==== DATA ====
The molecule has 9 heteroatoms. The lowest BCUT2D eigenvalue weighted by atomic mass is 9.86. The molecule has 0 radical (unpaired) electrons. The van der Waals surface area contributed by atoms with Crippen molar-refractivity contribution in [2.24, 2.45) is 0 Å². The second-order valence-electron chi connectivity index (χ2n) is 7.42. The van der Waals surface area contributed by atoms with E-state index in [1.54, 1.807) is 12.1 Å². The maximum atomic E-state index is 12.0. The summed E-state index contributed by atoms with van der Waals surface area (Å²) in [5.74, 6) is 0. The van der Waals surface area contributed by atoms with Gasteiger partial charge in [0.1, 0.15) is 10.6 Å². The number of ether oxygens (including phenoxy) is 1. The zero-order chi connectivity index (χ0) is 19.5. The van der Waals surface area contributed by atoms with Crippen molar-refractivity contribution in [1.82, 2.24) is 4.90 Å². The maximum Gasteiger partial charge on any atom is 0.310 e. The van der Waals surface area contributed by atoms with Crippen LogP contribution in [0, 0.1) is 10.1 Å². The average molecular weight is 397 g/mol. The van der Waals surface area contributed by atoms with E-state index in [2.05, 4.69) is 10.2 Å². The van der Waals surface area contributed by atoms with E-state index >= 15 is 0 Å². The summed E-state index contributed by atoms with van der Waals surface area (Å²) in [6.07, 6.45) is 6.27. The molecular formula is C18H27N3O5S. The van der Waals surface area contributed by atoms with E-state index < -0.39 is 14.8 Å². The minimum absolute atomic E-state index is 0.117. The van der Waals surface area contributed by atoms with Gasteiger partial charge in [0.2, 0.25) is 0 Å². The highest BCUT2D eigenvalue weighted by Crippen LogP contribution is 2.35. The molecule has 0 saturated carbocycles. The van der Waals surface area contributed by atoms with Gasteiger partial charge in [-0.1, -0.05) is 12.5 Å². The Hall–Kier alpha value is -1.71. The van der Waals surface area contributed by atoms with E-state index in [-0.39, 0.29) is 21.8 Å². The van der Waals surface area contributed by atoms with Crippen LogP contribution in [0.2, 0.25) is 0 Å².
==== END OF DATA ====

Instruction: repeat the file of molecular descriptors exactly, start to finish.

The molecule has 9 heteroatoms. The lowest BCUT2D eigenvalue weighted by atomic mass is 9.86. The molecule has 0 radical (unpaired) electrons. The van der Waals surface area contributed by atoms with Crippen molar-refractivity contribution in [2.24, 2.45) is 0 Å². The second-order valence-electron chi connectivity index (χ2n) is 7.42. The van der Waals surface area contributed by atoms with E-state index in [1.54, 1.807) is 12.1 Å². The maximum atomic E-state index is 12.0. The summed E-state index contributed by atoms with van der Waals surface area (Å²) in [5.74, 6) is 0. The van der Waals surface area contributed by atoms with Gasteiger partial charge in [0.1, 0.15) is 10.6 Å². The number of ether oxygens (including phenoxy) is 1. The zero-order chi connectivity index (χ0) is 19.5. The van der Waals surface area contributed by atoms with Crippen molar-refractivity contribution in [1.82, 2.24) is 4.90 Å². The maximum Gasteiger partial charge on any atom is 0.310 e. The van der Waals surface area contributed by atoms with Crippen LogP contribution in [0, 0.1) is 10.1 Å². The average molecular weight is 397 g/mol. The van der Waals surface area contributed by atoms with E-state index in [2.05, 4.69) is 10.2 Å². The van der Waals surface area contributed by atoms with E-state index >= 15 is 0 Å². The summed E-state index contributed by atoms with van der Waals surface area (Å²) in [6.07, 6.45) is 6.27. The molecular formula is C18H27N3O5S. The van der Waals surface area contributed by atoms with E-state index < -0.39 is 14.8 Å². The minimum absolute atomic E-state index is 0.117. The van der Waals surface area contributed by atoms with Gasteiger partial charge in [0.2, 0.25) is 0 Å². The highest BCUT2D eigenvalue weighted by Crippen LogP contribution is 2.35. The molecule has 0 saturated carbocycles. The van der Waals surface area contributed by atoms with Gasteiger partial charge in [-0.1, -0.05) is 12.5 Å². The Hall–Kier alpha value is -1.71. The van der Waals surface area contributed by atoms with E-state index in [-0.39, 0.29) is 21.8 Å². The van der Waals surface area contributed by atoms with Crippen LogP contribution in [0.2, 0.25) is 0 Å².